Yosemite National Park, a UNESCO World Heritage Site (1984)

Posted on Oct 30, 2012 in category

Yosemite National Park is mainly the creation of glacial activity that began over a million years ago shaping the valley from a V shape to a U shape with the last glacier melting circa 10,000 B.P. (before present). Rock debris called 'moraine' acted like a dam on the ancient Merced River forming a lake. In time sediment from the river filled the lake to form today's large meadowed area. Yosemite's natural features are best described by John Muir who became the site's most famous 19th century conservation advocate:

"..noble walls sculptured into endless variety of domes and gables, spires and battlements and plain mural precipices (waterfalls)... sunny meadows here and there...groves of pine and oak...the great Tissiack or Half-Dome..is nobly proportioned and life-like...marvellous cliffs." (Chapter 5, My First Summer in the Sierra based on his 1869 shepherd's experiences and published in 1911).

To read more of John Muir's account of his Yosemite adventures see: My First Summer in the Sierra (1911)

 Another admirer of the Yosemite Valley was L.H. Bunnell, a soldier of the 'Mariposa Battalion', who along with Major J.D. Savage and his 200 'uninformed' yet 'well armed' men attacked the Yosemite Tribe or 'Bear Tribe'. Major Savage disparagingly called them 'Grizzly Bears'. On the arduous journey to the Yosemite Valley, which included riding Indian file through snow in order to 'smoke them out', the men expected to find 'a devil of a place'; instead, Bunnell was awestruck. In fact, he was reduced to tears! He found 'the greatest of the great' with 'that stupendous cliff.... Mount Beatitude' (now called 'El Capitan' or The Captain).

To read L.H.Bunnell's account of the Mariposa Battalion's expedition into the Yosemite Valley in 1851 see: 'Discovery of the Yosemite' published in 1892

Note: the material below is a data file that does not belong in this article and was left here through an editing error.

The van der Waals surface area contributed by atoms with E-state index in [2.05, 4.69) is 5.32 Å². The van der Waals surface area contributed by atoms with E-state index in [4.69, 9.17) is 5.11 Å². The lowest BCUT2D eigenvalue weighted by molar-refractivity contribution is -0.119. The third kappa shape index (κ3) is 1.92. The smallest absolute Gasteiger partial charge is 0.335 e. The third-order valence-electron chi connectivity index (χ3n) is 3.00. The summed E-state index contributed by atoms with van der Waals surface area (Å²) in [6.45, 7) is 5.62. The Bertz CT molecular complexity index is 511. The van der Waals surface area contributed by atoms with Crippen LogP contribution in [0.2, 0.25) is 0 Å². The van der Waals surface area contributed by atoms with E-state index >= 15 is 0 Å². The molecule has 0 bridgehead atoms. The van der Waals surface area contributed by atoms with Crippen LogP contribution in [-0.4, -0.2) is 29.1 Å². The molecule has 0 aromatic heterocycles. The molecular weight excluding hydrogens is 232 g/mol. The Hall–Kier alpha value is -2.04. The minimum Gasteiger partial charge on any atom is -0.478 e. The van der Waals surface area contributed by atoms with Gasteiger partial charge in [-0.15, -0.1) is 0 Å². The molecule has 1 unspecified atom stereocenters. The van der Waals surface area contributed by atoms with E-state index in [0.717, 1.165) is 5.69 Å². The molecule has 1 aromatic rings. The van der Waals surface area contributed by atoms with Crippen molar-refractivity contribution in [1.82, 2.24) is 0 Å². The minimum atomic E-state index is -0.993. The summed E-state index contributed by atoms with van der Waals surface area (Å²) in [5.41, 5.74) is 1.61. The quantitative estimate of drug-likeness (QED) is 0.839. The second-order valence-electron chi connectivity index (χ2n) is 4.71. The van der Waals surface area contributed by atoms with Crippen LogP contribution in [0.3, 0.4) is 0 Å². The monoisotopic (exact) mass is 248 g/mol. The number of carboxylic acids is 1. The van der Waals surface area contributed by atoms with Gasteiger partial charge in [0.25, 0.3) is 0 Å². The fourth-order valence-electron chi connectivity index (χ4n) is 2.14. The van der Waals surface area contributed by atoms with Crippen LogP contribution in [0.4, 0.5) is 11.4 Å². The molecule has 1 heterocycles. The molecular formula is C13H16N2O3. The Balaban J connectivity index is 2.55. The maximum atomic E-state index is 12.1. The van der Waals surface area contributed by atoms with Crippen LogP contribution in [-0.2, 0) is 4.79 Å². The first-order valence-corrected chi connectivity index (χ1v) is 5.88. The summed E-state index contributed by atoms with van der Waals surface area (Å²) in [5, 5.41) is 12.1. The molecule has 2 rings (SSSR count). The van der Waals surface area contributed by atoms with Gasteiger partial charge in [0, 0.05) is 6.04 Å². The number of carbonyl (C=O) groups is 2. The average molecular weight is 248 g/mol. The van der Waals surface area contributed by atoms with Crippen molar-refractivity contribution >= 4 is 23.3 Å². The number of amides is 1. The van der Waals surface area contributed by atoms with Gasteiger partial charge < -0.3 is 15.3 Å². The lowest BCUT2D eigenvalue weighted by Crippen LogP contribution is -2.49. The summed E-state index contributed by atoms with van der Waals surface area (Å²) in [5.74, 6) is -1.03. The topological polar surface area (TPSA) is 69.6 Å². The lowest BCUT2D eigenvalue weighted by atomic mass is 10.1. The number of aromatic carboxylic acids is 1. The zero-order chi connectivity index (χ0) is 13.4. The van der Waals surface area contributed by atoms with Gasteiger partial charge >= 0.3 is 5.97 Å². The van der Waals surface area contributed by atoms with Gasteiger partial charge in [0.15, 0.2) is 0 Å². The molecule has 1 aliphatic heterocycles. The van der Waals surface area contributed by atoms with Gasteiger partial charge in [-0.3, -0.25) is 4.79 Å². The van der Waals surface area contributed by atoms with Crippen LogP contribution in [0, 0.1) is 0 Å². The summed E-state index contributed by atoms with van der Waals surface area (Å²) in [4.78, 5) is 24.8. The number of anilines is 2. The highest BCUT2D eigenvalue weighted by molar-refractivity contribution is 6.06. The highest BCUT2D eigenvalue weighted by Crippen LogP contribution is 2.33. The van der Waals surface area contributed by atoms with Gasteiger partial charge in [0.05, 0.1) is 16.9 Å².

A crystal-clear Merced River meanders through the Yosemite Valley with 'El Capitan'  (centre left) resolutely standing guard over the valley. 'Bridalveil Falls' (far right) graces the meadow below whilst 'Cathedral Rocks' (above left of the Falls) triumphantly adds to an awesome, peaceful place . Imagine having to surrender it to the 'Great Father' in Washington D.C.? Even L.H.Bunnell in the 1851 Mariposa punitive expedition admitted after admiring the Yosemite Valley that he struggled with the issue of 'the natural right of the Indians to their inheritance' (chapter 2).

Continuing with the military theme, another interesting Yosemite story concerns some 500 'Buffalo soldiers', a Plains Indians' nickname for African-American U.S. soldiers, who administered both Yosemite and Sequoia National Parks between 1891-1913. Their mission included stopping poachers and illegal grazing of livestock as well as constructing nature trails, roads and infrastucture. Prevention of bushfires was also on their list of duties. Considering the increase in 'Judge Lynch' style persecutions of African-Americans during this era, their job must have required an enormous amount of diplomacy with the white settlers of this region. For example, the year 1892 was the worst year for recorded vigilante hangings in the U.S. with 161 African-Americans victims. Admittedly, 69 whites also suffered this terrible fate.

Yosemite Falls, one of the park's 'countless' waterfalls, is over 739 metres high and consists in three sections: Upper Yosemite Fall, Middle Cascades and Lower Yosemite Fall. For a list of the park's main waterfalls see: Waterfalls in Yosemite National Park

In conclusion, although it is a fairly arduous 'hike' from San Francisco for a one day visit, Yosemite National Park is worth the hassle of running the gauntlet of the odd shonky San Francisco tour operators.


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